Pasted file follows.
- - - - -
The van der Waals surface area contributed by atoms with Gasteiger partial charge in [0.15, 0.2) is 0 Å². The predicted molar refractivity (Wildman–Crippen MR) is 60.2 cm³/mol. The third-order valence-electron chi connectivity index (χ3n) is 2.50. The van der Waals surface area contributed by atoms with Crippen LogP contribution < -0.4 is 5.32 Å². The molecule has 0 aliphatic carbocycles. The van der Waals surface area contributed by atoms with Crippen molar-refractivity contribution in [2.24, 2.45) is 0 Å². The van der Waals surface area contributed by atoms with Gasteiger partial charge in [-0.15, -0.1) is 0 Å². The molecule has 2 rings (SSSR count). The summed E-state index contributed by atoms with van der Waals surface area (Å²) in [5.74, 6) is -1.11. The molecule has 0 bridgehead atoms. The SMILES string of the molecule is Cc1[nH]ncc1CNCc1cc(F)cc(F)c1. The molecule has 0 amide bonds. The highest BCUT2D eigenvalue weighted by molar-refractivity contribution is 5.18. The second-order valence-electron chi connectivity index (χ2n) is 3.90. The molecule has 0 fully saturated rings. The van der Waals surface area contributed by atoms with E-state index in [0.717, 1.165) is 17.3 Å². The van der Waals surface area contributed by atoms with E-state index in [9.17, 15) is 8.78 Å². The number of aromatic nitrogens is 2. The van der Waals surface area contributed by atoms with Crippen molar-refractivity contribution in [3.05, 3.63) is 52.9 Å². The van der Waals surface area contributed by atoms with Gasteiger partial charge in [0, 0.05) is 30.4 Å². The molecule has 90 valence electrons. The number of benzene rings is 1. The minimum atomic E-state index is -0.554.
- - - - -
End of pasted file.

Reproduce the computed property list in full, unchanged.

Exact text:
The van der Waals surface area contributed by atoms with Gasteiger partial charge in [0.15, 0.2) is 0 Å². The predicted molar refractivity (Wildman–Crippen MR) is 60.2 cm³/mol. The third-order valence-electron chi connectivity index (χ3n) is 2.50. The van der Waals surface area contributed by atoms with Crippen LogP contribution < -0.4 is 5.32 Å². The molecule has 0 aliphatic carbocycles. The van der Waals surface area contributed by atoms with Crippen molar-refractivity contribution in [2.24, 2.45) is 0 Å². The van der Waals surface area contributed by atoms with Gasteiger partial charge in [-0.15, -0.1) is 0 Å². The molecule has 2 rings (SSSR count). The summed E-state index contributed by atoms with van der Waals surface area (Å²) in [5.74, 6) is -1.11. The molecule has 0 bridgehead atoms. The SMILES string of the molecule is Cc1[nH]ncc1CNCc1cc(F)cc(F)c1. The molecule has 0 amide bonds. The highest BCUT2D eigenvalue weighted by molar-refractivity contribution is 5.18. The second-order valence-electron chi connectivity index (χ2n) is 3.90. The molecule has 0 fully saturated rings. The van der Waals surface area contributed by atoms with E-state index in [0.717, 1.165) is 17.3 Å². The van der Waals surface area contributed by atoms with E-state index in [9.17, 15) is 8.78 Å². The number of aromatic nitrogens is 2. The van der Waals surface area contributed by atoms with Crippen molar-refractivity contribution in [3.05, 3.63) is 52.9 Å². The van der Waals surface area contributed by atoms with Gasteiger partial charge in [0, 0.05) is 30.4 Å². The molecule has 90 valence electrons. The number of benzene rings is 1. The minimum atomic E-state index is -0.554.